Some people don't want to tell others that they are being abused. This may be because they don't want the person to get into trouble. They may prefer to ignore the problem in the hope that it will go away. Other people are ashamed or afraid of what will happen to them if they tell.
If you think you are being abused, rest assured that it is not your fault and that there are ways in which you can get help. Don't ignore the problem; it will probably not go away on its own.
Getting help from the police
Where the abuse is also a crime - such as assault, racial harassment, rape or theft - call the local police non-emergency number on 101. But if you believe someone is in immediate danger, dial 999.
If you cannot make voice calls, you can now contact the 999 emergency services by SMS text from your mobile phone. However, you will only be able to use this service if you have registered with emergencySMS first. See the emergencySMS website for details.
In less urgent cases, you can contact the police without using the emergency 999 service:
- call the central police reporting line on 0300 123 12 12 or ring 101 (the police non-emergency number) to report a previous incident
- visit your local police station - which you can find here
Getting help from social services
If you don't think you need immediate help from the police or are worried about calling them, then you can call social services. It's important to remember that if you are being abused, it is not your fault. Please don't worry about telling others that you think you're being abused - it's important that you get help.
If you want, you can ask someone else to contact social services on your behalf. Your call can remain anonymous and everything you say will be kept confidential.
- To report an adult safeguarding concern, call 0345 603 7634, or if out of hours, call 0345 606 1212
- Details about reporting a child safeguarding concern can be found on the Children at Risk of Abuse and Neglect page on the Essex County Council website.
What will happen next?
A member of social services staff will talk to you as quickly as possible.
They will usually ask your permission (or the permission of the vulnerable person you're worried about) before they do anything, or share any information about the situation with other people.
The only exceptions to this are in situations where others may also be at risk of abuse, or if the person is not able to make their own decisions because of mental disability.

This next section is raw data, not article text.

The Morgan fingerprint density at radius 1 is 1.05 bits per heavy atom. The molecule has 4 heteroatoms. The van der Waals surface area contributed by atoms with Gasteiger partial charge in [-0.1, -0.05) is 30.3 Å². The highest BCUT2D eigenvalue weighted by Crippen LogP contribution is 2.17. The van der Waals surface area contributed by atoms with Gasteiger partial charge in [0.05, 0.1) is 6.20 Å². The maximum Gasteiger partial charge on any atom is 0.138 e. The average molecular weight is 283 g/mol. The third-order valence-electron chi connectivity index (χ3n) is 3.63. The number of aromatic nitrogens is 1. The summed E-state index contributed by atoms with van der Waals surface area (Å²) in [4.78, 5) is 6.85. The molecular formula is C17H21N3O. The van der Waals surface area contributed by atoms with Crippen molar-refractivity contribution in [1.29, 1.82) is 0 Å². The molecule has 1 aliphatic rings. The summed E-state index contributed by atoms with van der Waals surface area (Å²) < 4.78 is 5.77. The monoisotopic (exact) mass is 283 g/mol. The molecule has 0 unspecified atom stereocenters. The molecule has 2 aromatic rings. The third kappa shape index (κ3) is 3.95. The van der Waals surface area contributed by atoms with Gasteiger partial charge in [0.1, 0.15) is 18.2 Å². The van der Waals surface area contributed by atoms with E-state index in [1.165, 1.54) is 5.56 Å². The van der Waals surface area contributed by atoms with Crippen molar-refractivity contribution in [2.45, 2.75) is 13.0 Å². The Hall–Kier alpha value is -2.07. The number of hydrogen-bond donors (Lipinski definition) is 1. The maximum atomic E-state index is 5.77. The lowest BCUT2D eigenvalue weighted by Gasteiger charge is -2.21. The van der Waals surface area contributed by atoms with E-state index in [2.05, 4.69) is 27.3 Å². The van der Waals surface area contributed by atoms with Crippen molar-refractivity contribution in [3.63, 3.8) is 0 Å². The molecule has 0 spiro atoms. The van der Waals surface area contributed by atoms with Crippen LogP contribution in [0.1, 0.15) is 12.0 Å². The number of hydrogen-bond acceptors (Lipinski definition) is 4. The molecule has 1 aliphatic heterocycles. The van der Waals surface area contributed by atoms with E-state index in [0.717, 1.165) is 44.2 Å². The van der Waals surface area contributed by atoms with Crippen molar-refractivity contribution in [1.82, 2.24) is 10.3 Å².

Further information from the council's safeguarding team
The county council have safeguarding teams for both adults and children:
These websites include contact details to report concerns about abuse whether you are a professional or a member of the public.
The adults website also includes a copy of the Southend, Essex and Thurrock Safeguarding Adults Guidelines, which you can read online or download. The procedures and guidance in these guidelines now reflect current practice. So if you're a professional working with vulnerable adults, it's important that you're familiar with the content.
Victim Support is the national independent charity that offers support to victims of crime.
They will help by providing you with information, practical help and emotional support, and do this by:
- always prioritising your safety
- giving you time to think and to make decisions
- offering continued support whatever decisions you make
- putting you in touch with other agencies that can help, for example with housing, benefits and legal advice
- helping you to explore your options for dealing with the aftermath of the crime
Their services are confidential, free and available to everyone.
Victim Support accepts referrals from official and other organisations as well as self-referrals from individuals themselves, whether or not you want to report the crime to the police and regardless of when it happened.
You can call Victim Support using their national support line number 0808 168 9111; from 9am - 9pm weekdays and 9am - 7pm weekends. Or you can email firstname.lastname@example.org.
Other information and advice
Action on Elder Abuse aims to prevent abuse of older people by raising awareness, and by education, promotion, research, collection and dissemination of information.
The This is Abuse website provides specialist advice on what to do if you find yourself in an abusive relationship with your husband, wife, boyfriend or girlfriend.
The Advocacy Project has produced an easy-to-read booklet called Action on Bullying. This may be particularly useful if you or someone you know has a learning disability.
The Foundation for People with Learning Disabilities has produced an easy-read leaflet called 'Loneliness and Cruelty' in which people with learning disabilities describe their experience of harassment, abuse and related-crime in the community.
The Easy Health website has gathered together various easy-read leaflets and videos which will help people with learning disabilities to understand what abuse is, and to know what to do if they think they are being subjected to abuse.
Mencap have produced an easy-read fact sheet about bullying.They have also arranged a campaign against the bullying of young people with learning disabilities called Don't Stick It and have made a campaign action sheet available to help your community to take action against disablist bullying in your area.
Our colleagues at Suffolk County Council have produced an excellent video which explains more about abuse and neglect, and may be particularly helpful for people with learning disabilities or dementia.